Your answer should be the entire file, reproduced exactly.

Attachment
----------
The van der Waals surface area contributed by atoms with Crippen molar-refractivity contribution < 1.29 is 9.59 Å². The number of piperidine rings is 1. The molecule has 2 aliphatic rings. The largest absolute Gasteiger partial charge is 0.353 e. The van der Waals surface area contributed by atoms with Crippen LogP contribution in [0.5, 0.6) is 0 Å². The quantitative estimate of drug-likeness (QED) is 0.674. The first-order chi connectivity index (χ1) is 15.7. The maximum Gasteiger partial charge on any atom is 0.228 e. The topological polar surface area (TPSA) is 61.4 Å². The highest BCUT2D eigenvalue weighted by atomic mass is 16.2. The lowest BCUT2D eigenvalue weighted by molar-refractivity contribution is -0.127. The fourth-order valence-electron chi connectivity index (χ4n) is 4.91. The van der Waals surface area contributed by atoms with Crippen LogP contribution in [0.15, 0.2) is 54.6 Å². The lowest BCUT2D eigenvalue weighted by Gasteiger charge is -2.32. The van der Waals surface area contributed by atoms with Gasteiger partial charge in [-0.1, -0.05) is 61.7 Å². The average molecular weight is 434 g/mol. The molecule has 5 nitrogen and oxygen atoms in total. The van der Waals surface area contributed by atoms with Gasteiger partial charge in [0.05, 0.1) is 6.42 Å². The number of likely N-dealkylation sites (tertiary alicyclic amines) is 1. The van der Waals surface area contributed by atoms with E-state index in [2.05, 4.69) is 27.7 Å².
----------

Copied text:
The van der Waals surface area contributed by atoms with Crippen molar-refractivity contribution < 1.29 is 9.59 Å². The number of piperidine rings is 1. The molecule has 2 aliphatic rings. The largest absolute Gasteiger partial charge is 0.353 e. The van der Waals surface area contributed by atoms with Crippen LogP contribution in [0.5, 0.6) is 0 Å². The quantitative estimate of drug-likeness (QED) is 0.674. The first-order chi connectivity index (χ1) is 15.7. The maximum Gasteiger partial charge on any atom is 0.228 e. The topological polar surface area (TPSA) is 61.4 Å². The highest BCUT2D eigenvalue weighted by atomic mass is 16.2. The lowest BCUT2D eigenvalue weighted by molar-refractivity contribution is -0.127. The fourth-order valence-electron chi connectivity index (χ4n) is 4.91. The van der Waals surface area contributed by atoms with Crippen LogP contribution in [0.15, 0.2) is 54.6 Å². The lowest BCUT2D eigenvalue weighted by Gasteiger charge is -2.32. The van der Waals surface area contributed by atoms with Gasteiger partial charge in [-0.1, -0.05) is 61.7 Å². The average molecular weight is 434 g/mol. The molecule has 5 nitrogen and oxygen atoms in total. The van der Waals surface area contributed by atoms with Gasteiger partial charge in [0.05, 0.1) is 6.42 Å². The number of likely N-dealkylation sites (tertiary alicyclic amines) is 1. The van der Waals surface area contributed by atoms with E-state index in [2.05, 4.69) is 27.7 Å².